The reading age sounds excellent. I assume you have it in a school report? If not, ask the head to include it in the headteacher's summary sheet (there is a box for previous test results).
Spelling age doesn't matter quite as much.
Level 5 predictions are good.
So many school reports these days have little to say about achievement! Check them carefully (especially English/Maths/Science) in the hope of finding words like "very able," "excellent understanding," "grasps new points quickly".
Look for evidence of level 4s in year 5 - might be given in school report for that year.
Are they setted in year 6? Any evidence of top sets might be useful.
Ideally I'd like to see more evidence of "mixed results" (just like the CATs) - to support your argument about inconsistency.
I'm not sure we have her spelling age in a report as it was given to us at the last parents' evening, so I'll make sure it's written down somewhere, thanks.
Her Year 5 school grades (assessed when she would only have been 9) were as follows: 5 for reading, 4c for writing and 4a for maths - are those OK?
They are setted for maths only, throughout the school. That in itself is a bit of a saga. She was in the middle set (of three) for Years 3 and 4. At the start of Year 5 she did so well in an internal test that they moved her up to the top set, but she found it quite hard because there were one or two gaps in her knowledge, ie things the top set had covered previously but the middle set had not. So they ended up moving her back down again. Is this worth mentioning, or only if the panel ask?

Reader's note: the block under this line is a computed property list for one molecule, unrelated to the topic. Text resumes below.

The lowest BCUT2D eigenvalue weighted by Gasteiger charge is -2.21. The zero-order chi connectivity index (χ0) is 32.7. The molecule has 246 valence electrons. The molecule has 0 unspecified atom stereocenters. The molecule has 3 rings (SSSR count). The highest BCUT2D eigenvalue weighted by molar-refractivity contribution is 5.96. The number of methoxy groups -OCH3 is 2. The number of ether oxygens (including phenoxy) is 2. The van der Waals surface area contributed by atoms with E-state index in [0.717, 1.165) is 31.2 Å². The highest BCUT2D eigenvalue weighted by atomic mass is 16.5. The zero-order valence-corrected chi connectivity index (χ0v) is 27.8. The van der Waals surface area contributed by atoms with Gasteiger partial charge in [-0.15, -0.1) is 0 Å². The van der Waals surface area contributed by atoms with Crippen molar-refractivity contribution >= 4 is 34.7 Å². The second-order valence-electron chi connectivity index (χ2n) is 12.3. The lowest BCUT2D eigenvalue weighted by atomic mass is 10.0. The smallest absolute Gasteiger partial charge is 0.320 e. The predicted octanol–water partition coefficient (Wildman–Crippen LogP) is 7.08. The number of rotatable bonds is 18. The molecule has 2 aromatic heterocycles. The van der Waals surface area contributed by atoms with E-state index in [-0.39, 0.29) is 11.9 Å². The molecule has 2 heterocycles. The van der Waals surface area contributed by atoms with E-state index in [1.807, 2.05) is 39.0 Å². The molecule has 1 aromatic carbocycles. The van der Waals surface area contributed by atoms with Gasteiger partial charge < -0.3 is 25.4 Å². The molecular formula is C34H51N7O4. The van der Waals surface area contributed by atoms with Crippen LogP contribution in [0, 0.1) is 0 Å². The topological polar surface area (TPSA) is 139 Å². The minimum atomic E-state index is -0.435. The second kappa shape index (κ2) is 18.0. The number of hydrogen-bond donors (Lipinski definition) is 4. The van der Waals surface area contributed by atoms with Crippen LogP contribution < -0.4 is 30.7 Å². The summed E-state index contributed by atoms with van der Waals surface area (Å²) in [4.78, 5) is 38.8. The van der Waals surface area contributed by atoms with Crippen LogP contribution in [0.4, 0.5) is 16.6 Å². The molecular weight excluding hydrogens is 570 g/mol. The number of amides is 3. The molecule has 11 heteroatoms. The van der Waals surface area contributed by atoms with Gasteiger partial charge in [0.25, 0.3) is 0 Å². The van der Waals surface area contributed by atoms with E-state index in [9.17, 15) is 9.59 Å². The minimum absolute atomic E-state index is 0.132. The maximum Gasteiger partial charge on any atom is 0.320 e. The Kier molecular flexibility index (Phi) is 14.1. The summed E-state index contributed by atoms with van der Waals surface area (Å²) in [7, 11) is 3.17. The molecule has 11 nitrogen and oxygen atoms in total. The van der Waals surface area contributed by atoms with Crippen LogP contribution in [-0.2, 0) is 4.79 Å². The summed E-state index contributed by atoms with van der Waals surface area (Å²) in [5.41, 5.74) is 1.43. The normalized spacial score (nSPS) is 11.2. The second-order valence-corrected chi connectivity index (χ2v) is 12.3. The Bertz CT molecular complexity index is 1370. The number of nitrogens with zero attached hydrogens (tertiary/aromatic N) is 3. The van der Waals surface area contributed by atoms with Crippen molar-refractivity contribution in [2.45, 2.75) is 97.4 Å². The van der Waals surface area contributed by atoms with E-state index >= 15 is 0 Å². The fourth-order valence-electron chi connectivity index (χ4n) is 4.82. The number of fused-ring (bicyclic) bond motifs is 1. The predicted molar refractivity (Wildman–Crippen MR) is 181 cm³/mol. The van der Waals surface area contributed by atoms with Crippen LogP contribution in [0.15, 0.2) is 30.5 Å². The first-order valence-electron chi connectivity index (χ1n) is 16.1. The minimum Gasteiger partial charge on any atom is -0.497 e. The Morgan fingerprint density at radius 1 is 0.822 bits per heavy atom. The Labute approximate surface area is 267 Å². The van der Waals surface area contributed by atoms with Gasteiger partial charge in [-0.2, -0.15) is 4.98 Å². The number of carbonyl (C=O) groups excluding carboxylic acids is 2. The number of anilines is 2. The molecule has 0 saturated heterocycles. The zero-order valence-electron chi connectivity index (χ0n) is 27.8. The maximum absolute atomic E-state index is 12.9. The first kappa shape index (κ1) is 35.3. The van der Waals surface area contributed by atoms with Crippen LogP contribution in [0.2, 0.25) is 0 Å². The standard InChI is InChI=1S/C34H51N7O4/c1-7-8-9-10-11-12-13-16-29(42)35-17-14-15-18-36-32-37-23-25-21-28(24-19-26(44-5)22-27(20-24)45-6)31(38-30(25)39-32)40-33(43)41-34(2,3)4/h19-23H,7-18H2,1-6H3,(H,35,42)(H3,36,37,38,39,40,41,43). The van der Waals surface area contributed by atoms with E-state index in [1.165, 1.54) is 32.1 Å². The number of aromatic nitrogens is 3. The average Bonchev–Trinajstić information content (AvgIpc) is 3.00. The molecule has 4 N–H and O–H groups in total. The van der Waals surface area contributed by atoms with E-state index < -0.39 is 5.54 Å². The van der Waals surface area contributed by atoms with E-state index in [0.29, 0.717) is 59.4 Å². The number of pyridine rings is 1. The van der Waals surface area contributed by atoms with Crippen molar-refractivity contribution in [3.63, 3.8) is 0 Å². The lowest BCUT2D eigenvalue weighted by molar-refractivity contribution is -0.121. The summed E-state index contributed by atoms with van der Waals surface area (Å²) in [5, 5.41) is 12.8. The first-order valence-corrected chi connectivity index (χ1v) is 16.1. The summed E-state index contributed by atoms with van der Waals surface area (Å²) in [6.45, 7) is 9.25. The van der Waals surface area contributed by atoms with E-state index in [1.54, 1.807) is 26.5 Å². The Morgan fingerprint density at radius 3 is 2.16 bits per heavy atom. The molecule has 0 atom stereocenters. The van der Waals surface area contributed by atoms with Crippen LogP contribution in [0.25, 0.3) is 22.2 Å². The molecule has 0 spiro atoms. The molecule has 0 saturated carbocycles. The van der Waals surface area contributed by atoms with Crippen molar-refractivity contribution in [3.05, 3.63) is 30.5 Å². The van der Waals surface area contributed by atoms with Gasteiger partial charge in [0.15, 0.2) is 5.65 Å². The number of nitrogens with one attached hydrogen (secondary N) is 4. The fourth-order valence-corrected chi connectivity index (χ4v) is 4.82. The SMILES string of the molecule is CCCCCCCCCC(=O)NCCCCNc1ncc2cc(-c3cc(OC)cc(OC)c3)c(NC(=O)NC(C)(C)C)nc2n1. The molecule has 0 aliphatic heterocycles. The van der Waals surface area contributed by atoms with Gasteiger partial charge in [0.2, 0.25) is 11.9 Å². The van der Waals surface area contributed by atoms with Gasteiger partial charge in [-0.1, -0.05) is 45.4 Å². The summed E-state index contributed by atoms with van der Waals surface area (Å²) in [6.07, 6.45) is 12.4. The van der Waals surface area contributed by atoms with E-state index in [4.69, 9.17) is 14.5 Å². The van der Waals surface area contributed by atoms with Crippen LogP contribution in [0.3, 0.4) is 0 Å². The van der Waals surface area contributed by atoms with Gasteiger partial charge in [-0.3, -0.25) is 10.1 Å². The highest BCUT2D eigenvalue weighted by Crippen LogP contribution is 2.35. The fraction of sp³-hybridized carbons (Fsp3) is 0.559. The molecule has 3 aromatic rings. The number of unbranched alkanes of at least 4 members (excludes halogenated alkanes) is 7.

Her end of term reports don't contain much in the way of specific praise, but we can probably find a handful of phrases like the ones you've suggested, thanks.
There are also numerous comments about how she is able to lead a group without being bossy, and able to work equally well with boys and girls - is this an aspect worth mentioning in passing or not?
Inconsistencies, there are plenty! For example in school tests her year-on-year (4 to 5) reading and maths both improved by three levels, but her writing level stayed exactly the same.
And her school books are packed with comments like 'One day you seem to get this, and the next you don't' and 'Well done Ellie, you've cracked this' followed a couple of days later by 'I thought you understood this principle, but it seems not'.